Your browser is no longer supported

For the best possible experience using our website we recommend you upgrade to a newer version or another browser.

Your browser appears to have cookies disabled. For the best experience of this website, please enable cookies in your browser

We'll assume we have your consent to use cookies, for example so you won't need to log in each time you visit our site.
Learn more

Civil engineers should be ‘retrained for tech revolution’

13021 robotdesigning

Civil engineers should be made to retrain and obtain new qualifications to prepare for future technologies, a report by New Civil Engineer in conjunction with Bentley Systems has concluded.

There was overwhelming support for retraining and upskilling from the 100 civil engineers surveyed as part of the Readiness for Industry 4.0 report, which was officially launched at Bentley’s Year in Infrastructure conference yesterday. Forty two per cent identified upskilling with new qualifications as the best route to take, with retraining on the job also cited by 37%.

It comes after the World Economic Forum identified civil engineering as a discipline that is set to decline between now and 2022.

While 34% of respondents said their firm is developing competency in advanced data analytics, just 29% lay claim to their firm being at the stage of using it.

It is the same story when it comes to exploiting sensors and the Internet of Things; 30% of those polled said their firms are developing competence, but just 27% are using it at any level. And with artificial intelligence and machine learning readiness to use them is even lower, with 41% of respondents saying their firms are not even pursuing the technology, let alone trialling or developing it.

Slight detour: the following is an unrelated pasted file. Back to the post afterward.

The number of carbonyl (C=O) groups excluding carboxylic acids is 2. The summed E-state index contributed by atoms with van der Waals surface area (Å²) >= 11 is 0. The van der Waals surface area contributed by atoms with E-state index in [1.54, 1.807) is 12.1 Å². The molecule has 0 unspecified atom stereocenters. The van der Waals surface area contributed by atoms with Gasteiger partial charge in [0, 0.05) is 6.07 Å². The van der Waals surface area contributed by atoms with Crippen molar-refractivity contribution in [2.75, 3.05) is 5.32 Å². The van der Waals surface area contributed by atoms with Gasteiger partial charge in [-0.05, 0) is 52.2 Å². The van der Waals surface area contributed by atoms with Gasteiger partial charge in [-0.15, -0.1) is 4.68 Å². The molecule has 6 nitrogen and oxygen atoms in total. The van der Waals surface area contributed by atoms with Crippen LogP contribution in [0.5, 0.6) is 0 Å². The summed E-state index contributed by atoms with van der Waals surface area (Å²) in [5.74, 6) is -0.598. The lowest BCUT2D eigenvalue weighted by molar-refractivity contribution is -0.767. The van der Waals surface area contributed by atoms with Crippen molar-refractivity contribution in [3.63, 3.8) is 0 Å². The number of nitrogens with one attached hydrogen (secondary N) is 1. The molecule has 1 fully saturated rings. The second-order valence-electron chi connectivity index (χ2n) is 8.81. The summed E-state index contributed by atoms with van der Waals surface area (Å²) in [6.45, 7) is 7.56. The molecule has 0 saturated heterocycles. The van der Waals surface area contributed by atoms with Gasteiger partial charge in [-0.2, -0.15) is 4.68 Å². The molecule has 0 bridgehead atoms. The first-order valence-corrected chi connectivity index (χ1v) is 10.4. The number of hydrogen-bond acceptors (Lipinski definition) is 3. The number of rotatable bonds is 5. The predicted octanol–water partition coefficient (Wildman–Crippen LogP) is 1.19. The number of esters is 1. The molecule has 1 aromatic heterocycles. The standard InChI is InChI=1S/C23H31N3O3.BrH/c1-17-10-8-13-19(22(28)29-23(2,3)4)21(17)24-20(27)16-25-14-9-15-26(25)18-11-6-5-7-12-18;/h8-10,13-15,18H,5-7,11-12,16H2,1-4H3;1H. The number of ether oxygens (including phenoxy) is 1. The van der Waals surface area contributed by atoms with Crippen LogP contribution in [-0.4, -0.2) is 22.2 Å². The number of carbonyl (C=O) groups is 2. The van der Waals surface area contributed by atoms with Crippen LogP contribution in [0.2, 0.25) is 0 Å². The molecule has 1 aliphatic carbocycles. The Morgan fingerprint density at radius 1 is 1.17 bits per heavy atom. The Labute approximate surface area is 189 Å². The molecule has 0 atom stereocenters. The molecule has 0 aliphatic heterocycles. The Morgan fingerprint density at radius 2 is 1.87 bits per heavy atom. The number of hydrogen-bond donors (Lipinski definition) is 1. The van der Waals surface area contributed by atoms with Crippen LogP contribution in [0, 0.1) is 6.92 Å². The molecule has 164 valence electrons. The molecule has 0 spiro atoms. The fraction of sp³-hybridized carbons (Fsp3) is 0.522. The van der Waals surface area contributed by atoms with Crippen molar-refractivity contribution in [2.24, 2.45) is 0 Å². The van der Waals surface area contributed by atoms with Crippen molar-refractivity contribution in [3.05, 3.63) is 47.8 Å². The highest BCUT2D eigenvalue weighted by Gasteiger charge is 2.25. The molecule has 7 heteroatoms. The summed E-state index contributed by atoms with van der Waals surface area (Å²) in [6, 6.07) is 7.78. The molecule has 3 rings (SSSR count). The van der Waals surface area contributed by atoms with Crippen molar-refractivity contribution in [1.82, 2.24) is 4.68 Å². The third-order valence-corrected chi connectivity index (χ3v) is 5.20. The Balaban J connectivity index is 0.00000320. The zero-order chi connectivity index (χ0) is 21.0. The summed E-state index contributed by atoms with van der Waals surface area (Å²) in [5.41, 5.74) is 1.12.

The report identifies the “lead blocker” as “a perception at corporate level that the return on investment is too uncertain”.

But skills gaps resulting from a failure to adopt new technology are also seen as significant, with more than a quarter citing lack of talent or expertise at workforce level as one of the biggest challenges to widespread adoption of technology.

The report concludes: “The clear conclusion so far is that it can no longer be acceptable that a qualification, once earned, is earned for life […] a cycle of reassessment and further learning is almost certain to become a requirement of the professional engineer going forward and it seems like that awareness and understanding of how to exploit and work with technologies such as those described here will become a part of the requirement.

“There is also a major issue to address around initial education standards, and how to adapt to the next generation of engineers who have grown up as coders.”

The report also highlights the ongoing work by the ICE to address mid-peer reviews as set out in its In plain sight review launched earlier this week. 

To read the report in full, click here.

Like what you’ve read? To receive New Civil Engineer’s daily and weekly newsletters click here 

Have your say

You must sign in to make a comment

Please remember that the submission of any material is governed by our Terms and Conditions and by submitting material you confirm your agreement to these Terms and Conditions. Please note comments made online may also be published in the print edition of New Civil Engineer. Links may be included in your comments but HTML is not permitted.